Acupuncture can help to induce sleep. Remember, this is a lot about releasing the right kinds of hormones, and it can reduce the amount of disruptions which occur during sleep. So, how does it get all of this done? Well, first of all there is the idea of putting the body at ease. When the body is relaxed and calm, there is a greater chance of sleeping the whole night through.
One of the main goals of insomnia-related acupuncture is increasing the production of melatonin, one of the hormones that regulates our sleep cycles. This helps to establish healthier sleep/wakefulness patterns.
11. Bonus Benefit – Unexpected R&R!
Many patients agree that acupuncture can induce a state of relaxation. It’s not unheard of for patients to fall asleep on an acupuncturist’s table during the treatment. Depending on your type of insurance or medical agreement, you could technically be snoozing on the company dime! So enjoy the R&R!
Some will see improvement through acupuncture, but it’s not a given. This is why it’s seen as an alternative method of treatment rather than a primary one. Acupuncture has a long and glorious tradition, and some feel its continued existence is a testament to its validity. But as a retired professor at Exeter wrote in 2016: “long history of usage is no substitute for evidence.” I tend to agree with that statement.
Researchers are trying to ascertain whether or not acupuncture can be beneficial in the long term. Many of those who are opposed to acupuncture make the claim that the effects of these procedures were not shown to continue in the long term. Overall, I feel that the connection with your acupuncturist matters a lot, too. You need to click together, speak together, and get a feel for each other. Unlike mainstream medicine, you and your healer share some connection, because we are dealing with the manipulation of energy through the body.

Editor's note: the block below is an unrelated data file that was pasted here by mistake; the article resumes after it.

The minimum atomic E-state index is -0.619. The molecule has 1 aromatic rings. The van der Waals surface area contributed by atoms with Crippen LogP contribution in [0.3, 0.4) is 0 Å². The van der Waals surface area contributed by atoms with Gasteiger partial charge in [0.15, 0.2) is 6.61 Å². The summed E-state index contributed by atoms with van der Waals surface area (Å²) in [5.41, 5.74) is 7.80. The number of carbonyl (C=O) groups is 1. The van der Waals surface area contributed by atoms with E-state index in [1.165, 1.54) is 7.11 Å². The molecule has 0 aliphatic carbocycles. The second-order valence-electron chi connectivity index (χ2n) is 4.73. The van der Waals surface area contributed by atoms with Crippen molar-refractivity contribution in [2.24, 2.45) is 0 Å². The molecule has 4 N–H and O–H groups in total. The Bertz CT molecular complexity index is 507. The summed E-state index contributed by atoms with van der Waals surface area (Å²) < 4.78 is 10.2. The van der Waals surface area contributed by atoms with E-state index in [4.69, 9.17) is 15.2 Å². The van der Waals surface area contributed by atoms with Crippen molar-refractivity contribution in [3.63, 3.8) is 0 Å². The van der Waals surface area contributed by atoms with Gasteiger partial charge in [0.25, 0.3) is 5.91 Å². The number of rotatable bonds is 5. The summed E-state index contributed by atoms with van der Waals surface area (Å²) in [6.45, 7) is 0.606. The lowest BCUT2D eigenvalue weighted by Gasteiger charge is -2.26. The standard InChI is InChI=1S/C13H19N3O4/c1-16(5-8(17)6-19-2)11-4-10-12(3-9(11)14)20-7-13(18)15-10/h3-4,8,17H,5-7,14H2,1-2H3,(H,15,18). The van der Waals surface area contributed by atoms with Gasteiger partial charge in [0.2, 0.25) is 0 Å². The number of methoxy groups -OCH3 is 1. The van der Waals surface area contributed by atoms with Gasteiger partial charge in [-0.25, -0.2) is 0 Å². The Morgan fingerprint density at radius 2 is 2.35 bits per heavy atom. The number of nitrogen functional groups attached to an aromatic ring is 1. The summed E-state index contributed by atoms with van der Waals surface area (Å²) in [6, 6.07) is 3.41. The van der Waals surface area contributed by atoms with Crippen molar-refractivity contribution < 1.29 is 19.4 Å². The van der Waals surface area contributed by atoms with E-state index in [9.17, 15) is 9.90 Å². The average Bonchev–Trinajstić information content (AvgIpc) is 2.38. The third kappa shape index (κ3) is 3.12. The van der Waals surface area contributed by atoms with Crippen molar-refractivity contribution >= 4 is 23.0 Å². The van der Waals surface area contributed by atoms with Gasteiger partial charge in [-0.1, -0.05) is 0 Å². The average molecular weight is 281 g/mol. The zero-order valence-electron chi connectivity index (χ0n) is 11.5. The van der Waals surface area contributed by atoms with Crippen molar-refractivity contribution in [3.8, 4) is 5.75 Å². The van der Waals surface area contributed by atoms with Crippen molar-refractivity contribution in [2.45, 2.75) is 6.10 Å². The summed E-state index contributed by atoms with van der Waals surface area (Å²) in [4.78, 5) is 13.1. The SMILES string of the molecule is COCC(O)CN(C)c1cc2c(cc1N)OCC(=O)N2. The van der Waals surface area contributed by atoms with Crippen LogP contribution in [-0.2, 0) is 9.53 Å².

Call it TCM, call it a pseudoscience, call it a placebo, or even call it a sham. But you can’t ignore the fact that acupuncture remains a contemporary facet of medicine. It’s a method of treatment which has managed to stay in the picture long after many other practices have become nonexistent. Energy is always in motion, and our body reacts to these motions and seeks homeostasis – balance and harmony which facilitate good health. Use your chi wisely, direct it properly, and you will be able to endure (and possibly overcome!) all manners of physical, mental, and spiritual hurdles. It works at Acupuncture Jerusalem!